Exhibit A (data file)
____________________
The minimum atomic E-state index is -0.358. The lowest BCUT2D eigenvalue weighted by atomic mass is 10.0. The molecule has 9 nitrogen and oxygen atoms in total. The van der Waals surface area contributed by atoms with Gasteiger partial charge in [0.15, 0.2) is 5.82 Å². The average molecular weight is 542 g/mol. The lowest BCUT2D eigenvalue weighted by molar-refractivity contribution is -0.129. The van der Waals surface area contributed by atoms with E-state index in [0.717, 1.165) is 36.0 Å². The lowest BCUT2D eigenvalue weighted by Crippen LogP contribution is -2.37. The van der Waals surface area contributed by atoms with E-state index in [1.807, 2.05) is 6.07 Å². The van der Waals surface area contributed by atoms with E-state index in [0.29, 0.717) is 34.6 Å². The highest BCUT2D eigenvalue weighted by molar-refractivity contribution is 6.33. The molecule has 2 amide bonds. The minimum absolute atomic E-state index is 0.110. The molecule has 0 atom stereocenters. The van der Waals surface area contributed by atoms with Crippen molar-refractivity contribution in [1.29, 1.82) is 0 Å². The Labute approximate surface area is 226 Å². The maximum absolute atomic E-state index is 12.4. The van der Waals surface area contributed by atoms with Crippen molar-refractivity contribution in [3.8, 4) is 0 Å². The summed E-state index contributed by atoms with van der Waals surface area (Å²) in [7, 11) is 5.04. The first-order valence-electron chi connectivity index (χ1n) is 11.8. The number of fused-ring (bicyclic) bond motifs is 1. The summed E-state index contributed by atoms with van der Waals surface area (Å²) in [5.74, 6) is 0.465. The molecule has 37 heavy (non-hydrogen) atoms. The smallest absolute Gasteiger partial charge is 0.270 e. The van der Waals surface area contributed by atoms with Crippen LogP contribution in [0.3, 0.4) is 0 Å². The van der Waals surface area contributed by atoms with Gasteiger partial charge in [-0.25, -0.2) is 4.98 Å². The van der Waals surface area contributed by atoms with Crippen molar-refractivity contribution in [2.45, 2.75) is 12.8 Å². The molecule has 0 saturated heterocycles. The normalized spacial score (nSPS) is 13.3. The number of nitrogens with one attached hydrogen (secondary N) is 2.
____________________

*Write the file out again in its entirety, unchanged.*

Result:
The minimum atomic E-state index is -0.358. The lowest BCUT2D eigenvalue weighted by atomic mass is 10.0. The molecule has 9 nitrogen and oxygen atoms in total. The van der Waals surface area contributed by atoms with Gasteiger partial charge in [0.15, 0.2) is 5.82 Å². The average molecular weight is 542 g/mol. The lowest BCUT2D eigenvalue weighted by molar-refractivity contribution is -0.129. The van der Waals surface area contributed by atoms with E-state index in [0.717, 1.165) is 36.0 Å². The lowest BCUT2D eigenvalue weighted by Crippen LogP contribution is -2.37. The van der Waals surface area contributed by atoms with E-state index in [1.807, 2.05) is 6.07 Å². The van der Waals surface area contributed by atoms with E-state index in [0.29, 0.717) is 34.6 Å². The highest BCUT2D eigenvalue weighted by molar-refractivity contribution is 6.33. The molecule has 2 amide bonds. The minimum absolute atomic E-state index is 0.110. The molecule has 0 atom stereocenters. The van der Waals surface area contributed by atoms with Crippen molar-refractivity contribution in [1.29, 1.82) is 0 Å². The Labute approximate surface area is 226 Å². The maximum absolute atomic E-state index is 12.4. The van der Waals surface area contributed by atoms with Crippen molar-refractivity contribution in [3.8, 4) is 0 Å². The summed E-state index contributed by atoms with van der Waals surface area (Å²) in [7, 11) is 5.04. The first-order valence-electron chi connectivity index (χ1n) is 11.8. The number of fused-ring (bicyclic) bond motifs is 1. The summed E-state index contributed by atoms with van der Waals surface area (Å²) in [5.74, 6) is 0.465. The molecule has 37 heavy (non-hydrogen) atoms. The smallest absolute Gasteiger partial charge is 0.270 e. The van der Waals surface area contributed by atoms with Crippen LogP contribution in [0.3, 0.4) is 0 Å². The van der Waals surface area contributed by atoms with Gasteiger partial charge in [-0.25, -0.2) is 4.98 Å². The van der Waals surface area contributed by atoms with Crippen molar-refractivity contribution in [2.45, 2.75) is 12.8 Å². The molecule has 0 saturated heterocycles. The normalized spacial score (nSPS) is 13.3. The number of nitrogens with one attached hydrogen (secondary N) is 2.